Arafat Scrambles to Calm Rebellion
New Head of Security Named After Violent Reaction to Cousin's Appointment
By John Ward Anderson
Washington Post Foreign Service
Tuesday, July 20, 2004; Page A10
JERUSALEM, July 16 -- Yasser Arafat continued shaking up his top security advisers on Monday in an effort to calm a growing street rebellion in the Gaza Strip over official corruption, but it was unclear whether the Palestinian leader's gestures would be enough to silence demands for reform.
Two days after appointing his cousin, Moussa Arafat, as head of general security in the Gaza Strip, Arafat placed him under the command of Brig. Gen. Abdel Razek Majaide, a generally well-regarded official who was named head of public security for all Palestinian territories.
Senior Palestinian officials were not able to say whether the move diminished Moussa Arafat's influence or powers, and it was not clear whether it would satisfy calls for sweeping change from members of the al-Aqsa Martyrs Brigades, an armed wing of Arafat's Fatah political movement that has begun an aggressive campaign to purge corrupt officials from the senior ranks of the Palestinian Authority.
A statement by al-Aqsa in Gaza had called for the dismissal of Moussa Arafat, who has a reputation for loyalty to his cousin and for corruption and whose appointment on Saturday was denounced as cronyism. The group's statement warned other officials that they should "repent and return the stolen money back to the people."
"Nothing has changed," said Ziad Abu Amr, an independent, pro-reform Palestinian legislator from Gaza City. The need to curb corruption and implement reforms still has not been addressed, Abu Amr said, and even though Moussa Arafat now answers to a higher authority, apparently "his appointment still stands."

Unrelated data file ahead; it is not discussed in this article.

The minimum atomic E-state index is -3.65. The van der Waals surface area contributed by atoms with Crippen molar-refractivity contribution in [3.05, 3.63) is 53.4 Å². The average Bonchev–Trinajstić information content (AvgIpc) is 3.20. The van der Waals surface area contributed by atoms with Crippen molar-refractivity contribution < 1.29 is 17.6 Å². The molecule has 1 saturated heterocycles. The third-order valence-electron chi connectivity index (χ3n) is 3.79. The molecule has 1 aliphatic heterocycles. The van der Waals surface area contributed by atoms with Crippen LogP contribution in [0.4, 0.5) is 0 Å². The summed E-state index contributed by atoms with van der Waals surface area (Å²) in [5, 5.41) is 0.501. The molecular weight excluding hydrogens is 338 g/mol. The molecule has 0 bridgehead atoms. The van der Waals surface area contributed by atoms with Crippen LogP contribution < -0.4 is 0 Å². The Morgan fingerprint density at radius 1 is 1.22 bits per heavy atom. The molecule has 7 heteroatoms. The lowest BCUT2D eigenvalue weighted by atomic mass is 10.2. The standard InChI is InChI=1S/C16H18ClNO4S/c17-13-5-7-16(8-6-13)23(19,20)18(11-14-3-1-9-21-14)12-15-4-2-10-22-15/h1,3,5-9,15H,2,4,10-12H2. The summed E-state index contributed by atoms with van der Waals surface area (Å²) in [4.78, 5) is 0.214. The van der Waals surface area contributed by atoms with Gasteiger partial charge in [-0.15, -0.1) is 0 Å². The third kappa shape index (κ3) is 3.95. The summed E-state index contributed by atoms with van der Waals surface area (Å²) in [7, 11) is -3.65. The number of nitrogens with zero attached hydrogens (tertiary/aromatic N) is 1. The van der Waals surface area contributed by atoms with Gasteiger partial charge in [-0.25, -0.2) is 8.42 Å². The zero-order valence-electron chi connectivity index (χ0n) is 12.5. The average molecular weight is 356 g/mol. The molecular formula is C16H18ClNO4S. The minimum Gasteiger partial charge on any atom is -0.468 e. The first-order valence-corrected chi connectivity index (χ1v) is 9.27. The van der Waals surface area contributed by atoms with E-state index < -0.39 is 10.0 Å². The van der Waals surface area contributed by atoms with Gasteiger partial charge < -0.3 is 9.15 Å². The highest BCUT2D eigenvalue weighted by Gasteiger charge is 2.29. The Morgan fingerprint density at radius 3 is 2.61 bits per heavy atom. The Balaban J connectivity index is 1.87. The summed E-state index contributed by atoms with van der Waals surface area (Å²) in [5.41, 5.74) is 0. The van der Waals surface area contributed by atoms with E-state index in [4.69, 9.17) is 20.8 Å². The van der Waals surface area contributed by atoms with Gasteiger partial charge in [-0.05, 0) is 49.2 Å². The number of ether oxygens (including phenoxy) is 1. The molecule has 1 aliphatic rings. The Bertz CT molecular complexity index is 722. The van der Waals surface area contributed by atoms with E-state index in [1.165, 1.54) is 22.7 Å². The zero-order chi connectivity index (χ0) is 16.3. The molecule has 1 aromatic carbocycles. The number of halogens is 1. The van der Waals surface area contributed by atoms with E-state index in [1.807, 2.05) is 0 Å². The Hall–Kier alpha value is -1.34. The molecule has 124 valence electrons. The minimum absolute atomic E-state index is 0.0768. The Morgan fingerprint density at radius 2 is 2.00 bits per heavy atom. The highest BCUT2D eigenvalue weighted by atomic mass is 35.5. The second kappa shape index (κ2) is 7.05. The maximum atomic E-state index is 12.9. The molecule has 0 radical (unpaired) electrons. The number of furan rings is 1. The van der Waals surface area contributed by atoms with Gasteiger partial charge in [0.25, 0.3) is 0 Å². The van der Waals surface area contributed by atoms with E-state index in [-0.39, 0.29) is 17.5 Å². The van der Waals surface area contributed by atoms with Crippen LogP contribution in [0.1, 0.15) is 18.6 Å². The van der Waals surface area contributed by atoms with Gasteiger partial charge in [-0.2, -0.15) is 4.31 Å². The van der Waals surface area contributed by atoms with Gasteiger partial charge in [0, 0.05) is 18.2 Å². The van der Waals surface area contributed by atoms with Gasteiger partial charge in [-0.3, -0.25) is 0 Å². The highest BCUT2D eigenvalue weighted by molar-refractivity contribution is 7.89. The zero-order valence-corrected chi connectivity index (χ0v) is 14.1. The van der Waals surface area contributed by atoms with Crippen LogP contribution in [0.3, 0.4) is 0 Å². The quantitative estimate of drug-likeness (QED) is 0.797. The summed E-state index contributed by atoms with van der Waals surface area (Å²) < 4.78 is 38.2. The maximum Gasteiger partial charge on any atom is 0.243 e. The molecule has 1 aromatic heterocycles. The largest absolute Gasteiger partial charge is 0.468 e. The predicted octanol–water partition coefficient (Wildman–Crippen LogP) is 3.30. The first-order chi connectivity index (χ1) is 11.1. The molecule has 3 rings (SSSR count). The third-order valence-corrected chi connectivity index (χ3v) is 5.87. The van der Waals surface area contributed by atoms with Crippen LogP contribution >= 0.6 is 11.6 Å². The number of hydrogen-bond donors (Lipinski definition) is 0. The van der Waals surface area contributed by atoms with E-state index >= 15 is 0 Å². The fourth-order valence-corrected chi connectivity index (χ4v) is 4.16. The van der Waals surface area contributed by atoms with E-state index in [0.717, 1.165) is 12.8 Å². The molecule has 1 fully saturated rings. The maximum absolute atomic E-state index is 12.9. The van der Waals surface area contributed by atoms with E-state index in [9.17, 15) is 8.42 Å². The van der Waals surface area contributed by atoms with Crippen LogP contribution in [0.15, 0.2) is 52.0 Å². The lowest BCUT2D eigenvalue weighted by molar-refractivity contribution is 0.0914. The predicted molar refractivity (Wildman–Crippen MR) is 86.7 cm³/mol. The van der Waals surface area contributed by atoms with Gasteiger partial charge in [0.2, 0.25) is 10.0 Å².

Moussa Arafat's posting as head of general security in Gaza -- one of the Palestinian Authority's three top security posts in the strip -- sparked protests. On Sunday, crowds sacked the Palestinian Authority's military intelligence headquarters in the southern Gaza town of Khan Yunis, and burned several offices. Later, about a dozen people were wounded in a gun battle between al-Aqsa militants and uniformed Palestinian security forces in the border town of Rafah.
The uprising by members of al-Aqsa who swear loyalty to Yasser Arafat was unprecedented. It seemed to reinforce demands made by the group in a recent report that called on Arafat, 74, to relinquish some of his powers, fire corrupt Palestinian Authority officials and implement reforms, particularly in security agencies. The series of events is seen as a bid by a younger generation of Palestinians -- who have been doing most of the fighting in the nearly four-year-long uprising against Israel -- to take a political seat alongside the old guard that surrounds Arafat and which is widely regarded as corrupt.
Matters came to a head with a series of kidnappings on Friday, including the abduction of the Palestinian Authority's police chief in Gaza, Ghazi Jabali, who was paraded through a refugee camp by militants and accused of stealing millions of dollars in public funds. He was released unharmed after a few hours, and Arafat fired him the next day.
The abductions, which militant groups said were intended to highlight corruption and the need for reform, caused Prime Minister Ahmed Qureia to resign, along with his cabinet, on Saturday, decrying the state of chaos in Gaza. Arafat, however, refused to accept the resignation.
On Monday, Qureia seemed to indicate that the crisis was passing and that he likely would remain as prime minister.
Speaking to reporters after a cabinet meeting, he said that "the state of chaos and lawlessness" in Gaza had prompted his resignation, but that most of his ministers were against it. The offer to resign still stood, however, because Arafat had not yet officially replied in writing, Qureia said.
In the Shati refugee camp adjacent to Gaza City on the Mediterranean, Israeli missiles twice hit a house, wounding a militant Palestinian leader and four other people, a spokesman for a Palestinian group told the Associated Press.
A spokesman for the Popular Resistance Committees, Abu Abir, said the airstrike was aimed at a house used by Abed Quka the group's leader in northern Gaza. He was wounded in the attack, but his condition was not known.
Correspondent Molly Moore in Gaza City and special correspondent Sufian Taha in Ramallah, in the West Bank, contributed to this report.
© 2004 The Washington Post Company